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  7. #3047
    And So I Said And So I Said is offline

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    Quote Originally Posted by Roisin3 View Post
    No, not at all. I have done in the past and am familiar with the differing theological positions but they are of no interest to me anymore. Believing in transubstantiation requires no more faith than believing in God in the first place. As I said, in some respects I'm a Cafeteria Catholic, e.g., use of contraception, supporting same sex civil marriages, and so on, while accepting the Church's position on these issues, as contradictory as that might at first seem, and in other respects being an utterly, totally dyed in the wool Catholic. To a large extent I am able to compartmentalise my beliefs, so that, for example, I don't mix science with religion, I can separate church and state issues, and can even separate my moral positions from my political positions.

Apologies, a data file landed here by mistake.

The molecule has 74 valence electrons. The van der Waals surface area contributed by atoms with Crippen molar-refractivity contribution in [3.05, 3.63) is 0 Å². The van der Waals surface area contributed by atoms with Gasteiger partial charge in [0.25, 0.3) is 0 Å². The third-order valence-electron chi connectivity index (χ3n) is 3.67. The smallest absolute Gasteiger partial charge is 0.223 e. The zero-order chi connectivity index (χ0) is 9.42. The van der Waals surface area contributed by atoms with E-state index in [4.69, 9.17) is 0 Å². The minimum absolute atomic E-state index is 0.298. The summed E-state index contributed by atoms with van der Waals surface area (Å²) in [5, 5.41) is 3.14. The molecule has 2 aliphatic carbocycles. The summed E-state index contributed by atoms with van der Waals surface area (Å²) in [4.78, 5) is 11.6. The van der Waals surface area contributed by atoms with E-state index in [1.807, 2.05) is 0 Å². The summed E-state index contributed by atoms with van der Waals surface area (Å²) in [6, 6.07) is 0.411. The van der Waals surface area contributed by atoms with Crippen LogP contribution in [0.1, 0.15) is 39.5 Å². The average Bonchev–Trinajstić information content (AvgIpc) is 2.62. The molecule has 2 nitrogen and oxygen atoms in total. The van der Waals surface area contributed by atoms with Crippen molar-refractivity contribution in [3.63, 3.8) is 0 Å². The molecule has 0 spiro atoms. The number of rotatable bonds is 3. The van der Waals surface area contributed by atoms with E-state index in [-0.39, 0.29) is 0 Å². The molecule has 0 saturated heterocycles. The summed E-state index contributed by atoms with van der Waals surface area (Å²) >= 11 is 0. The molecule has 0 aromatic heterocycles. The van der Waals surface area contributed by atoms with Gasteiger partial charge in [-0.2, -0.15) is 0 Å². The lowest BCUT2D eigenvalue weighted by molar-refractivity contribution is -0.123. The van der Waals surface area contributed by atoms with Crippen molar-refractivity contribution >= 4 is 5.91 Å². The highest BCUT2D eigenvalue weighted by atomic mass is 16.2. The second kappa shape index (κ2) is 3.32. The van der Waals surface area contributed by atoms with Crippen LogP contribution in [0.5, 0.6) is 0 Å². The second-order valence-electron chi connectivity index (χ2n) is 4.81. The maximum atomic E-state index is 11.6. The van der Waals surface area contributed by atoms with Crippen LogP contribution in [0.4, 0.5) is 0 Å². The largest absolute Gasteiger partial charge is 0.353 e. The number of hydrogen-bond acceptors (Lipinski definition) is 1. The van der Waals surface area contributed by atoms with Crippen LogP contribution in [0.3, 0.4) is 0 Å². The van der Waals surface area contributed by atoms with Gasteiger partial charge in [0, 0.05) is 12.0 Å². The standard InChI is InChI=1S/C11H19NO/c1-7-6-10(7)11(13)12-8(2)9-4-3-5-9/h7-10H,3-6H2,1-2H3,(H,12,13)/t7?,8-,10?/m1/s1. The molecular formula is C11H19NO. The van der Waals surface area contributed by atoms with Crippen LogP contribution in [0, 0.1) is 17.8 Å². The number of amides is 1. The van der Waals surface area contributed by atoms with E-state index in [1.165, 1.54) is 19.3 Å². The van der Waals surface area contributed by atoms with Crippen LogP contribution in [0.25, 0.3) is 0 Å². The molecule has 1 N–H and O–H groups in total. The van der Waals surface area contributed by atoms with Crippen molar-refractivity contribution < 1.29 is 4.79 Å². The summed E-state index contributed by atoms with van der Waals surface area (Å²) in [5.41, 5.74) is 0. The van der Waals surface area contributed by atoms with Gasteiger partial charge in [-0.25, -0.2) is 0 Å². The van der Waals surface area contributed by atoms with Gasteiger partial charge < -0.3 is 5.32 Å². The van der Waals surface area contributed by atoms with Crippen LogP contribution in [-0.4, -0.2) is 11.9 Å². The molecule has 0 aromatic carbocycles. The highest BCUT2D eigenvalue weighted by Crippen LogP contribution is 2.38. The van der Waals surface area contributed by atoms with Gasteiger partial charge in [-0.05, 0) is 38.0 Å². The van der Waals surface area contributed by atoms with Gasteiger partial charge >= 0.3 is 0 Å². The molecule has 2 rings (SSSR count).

You've previously posted the phone numbers etc of abortion clinics on this site. Where is the dye in that wool of yours?
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  8. #3048
    Al Gebra Al Gebra is online now
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    Quote Originally Posted by Roisin3 View Post
    No, not at all. I have done in the past and am familiar with the differing theological positions but they are of no interest to me anymore. Believing in transubstantiation requires no more faith than believing in God in the first place. As I said, in some respects I'm a Cafeteria Catholic, e.g., use of contraception, supporting same sex civil marriages, and so on, while accepting the Church's position on these issues, as contradictory as that might at first seem, and in other respects being an utterly, totally dyed in the wool Catholic. To a large extent I am able to compartmentalise my beliefs, so that, for example, I don't mix science with religion, I can separate church and state issues, and can even separate my moral positions from my political positions.